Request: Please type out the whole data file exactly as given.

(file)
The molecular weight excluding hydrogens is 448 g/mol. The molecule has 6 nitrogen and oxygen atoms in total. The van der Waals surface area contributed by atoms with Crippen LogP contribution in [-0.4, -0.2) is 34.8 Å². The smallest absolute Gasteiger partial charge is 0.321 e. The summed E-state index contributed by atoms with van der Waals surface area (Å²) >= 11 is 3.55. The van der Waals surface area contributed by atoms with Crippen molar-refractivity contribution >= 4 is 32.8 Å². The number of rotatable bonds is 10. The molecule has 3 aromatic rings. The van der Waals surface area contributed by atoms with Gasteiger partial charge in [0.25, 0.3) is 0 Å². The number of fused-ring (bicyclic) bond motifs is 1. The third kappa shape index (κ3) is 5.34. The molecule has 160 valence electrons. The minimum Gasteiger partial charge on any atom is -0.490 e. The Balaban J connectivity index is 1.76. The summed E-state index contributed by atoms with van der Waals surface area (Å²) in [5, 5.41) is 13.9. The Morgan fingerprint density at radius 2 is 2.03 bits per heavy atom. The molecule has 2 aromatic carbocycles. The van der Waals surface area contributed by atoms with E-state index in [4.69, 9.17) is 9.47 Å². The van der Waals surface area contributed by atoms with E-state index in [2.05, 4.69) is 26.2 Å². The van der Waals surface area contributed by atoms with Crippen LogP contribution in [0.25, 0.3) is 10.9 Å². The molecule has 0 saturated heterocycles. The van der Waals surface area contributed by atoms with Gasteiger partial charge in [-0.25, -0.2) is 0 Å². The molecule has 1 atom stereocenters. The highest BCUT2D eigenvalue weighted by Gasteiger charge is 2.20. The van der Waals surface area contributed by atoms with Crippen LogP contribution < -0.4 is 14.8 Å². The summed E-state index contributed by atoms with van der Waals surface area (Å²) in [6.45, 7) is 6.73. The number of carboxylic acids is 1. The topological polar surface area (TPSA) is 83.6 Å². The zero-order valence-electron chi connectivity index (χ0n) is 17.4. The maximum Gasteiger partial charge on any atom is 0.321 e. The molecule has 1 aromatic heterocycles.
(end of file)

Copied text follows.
The molecular weight excluding hydrogens is 448 g/mol. The molecule has 6 nitrogen and oxygen atoms in total. The van der Waals surface area contributed by atoms with Crippen LogP contribution in [-0.4, -0.2) is 34.8 Å². The smallest absolute Gasteiger partial charge is 0.321 e. The summed E-state index contributed by atoms with van der Waals surface area (Å²) >= 11 is 3.55. The van der Waals surface area contributed by atoms with Crippen molar-refractivity contribution >= 4 is 32.8 Å². The number of rotatable bonds is 10. The molecule has 3 aromatic rings. The van der Waals surface area contributed by atoms with Gasteiger partial charge in [0.25, 0.3) is 0 Å². The number of fused-ring (bicyclic) bond motifs is 1. The third kappa shape index (κ3) is 5.34. The molecule has 160 valence electrons. The minimum Gasteiger partial charge on any atom is -0.490 e. The Balaban J connectivity index is 1.76. The summed E-state index contributed by atoms with van der Waals surface area (Å²) in [5, 5.41) is 13.9. The Morgan fingerprint density at radius 2 is 2.03 bits per heavy atom. The molecule has 2 aromatic carbocycles. The van der Waals surface area contributed by atoms with E-state index in [4.69, 9.17) is 9.47 Å². The van der Waals surface area contributed by atoms with E-state index in [2.05, 4.69) is 26.2 Å². The van der Waals surface area contributed by atoms with Crippen LogP contribution in [0.25, 0.3) is 10.9 Å². The molecule has 0 saturated heterocycles. The van der Waals surface area contributed by atoms with Gasteiger partial charge in [-0.25, -0.2) is 0 Å². The molecule has 1 atom stereocenters. The highest BCUT2D eigenvalue weighted by Gasteiger charge is 2.20. The van der Waals surface area contributed by atoms with Crippen LogP contribution < -0.4 is 14.8 Å². The summed E-state index contributed by atoms with van der Waals surface area (Å²) in [6.45, 7) is 6.73. The number of carboxylic acids is 1. The topological polar surface area (TPSA) is 83.6 Å². The zero-order valence-electron chi connectivity index (χ0n) is 17.4. The maximum Gasteiger partial charge on any atom is 0.321 e. The molecule has 1 aromatic heterocycles.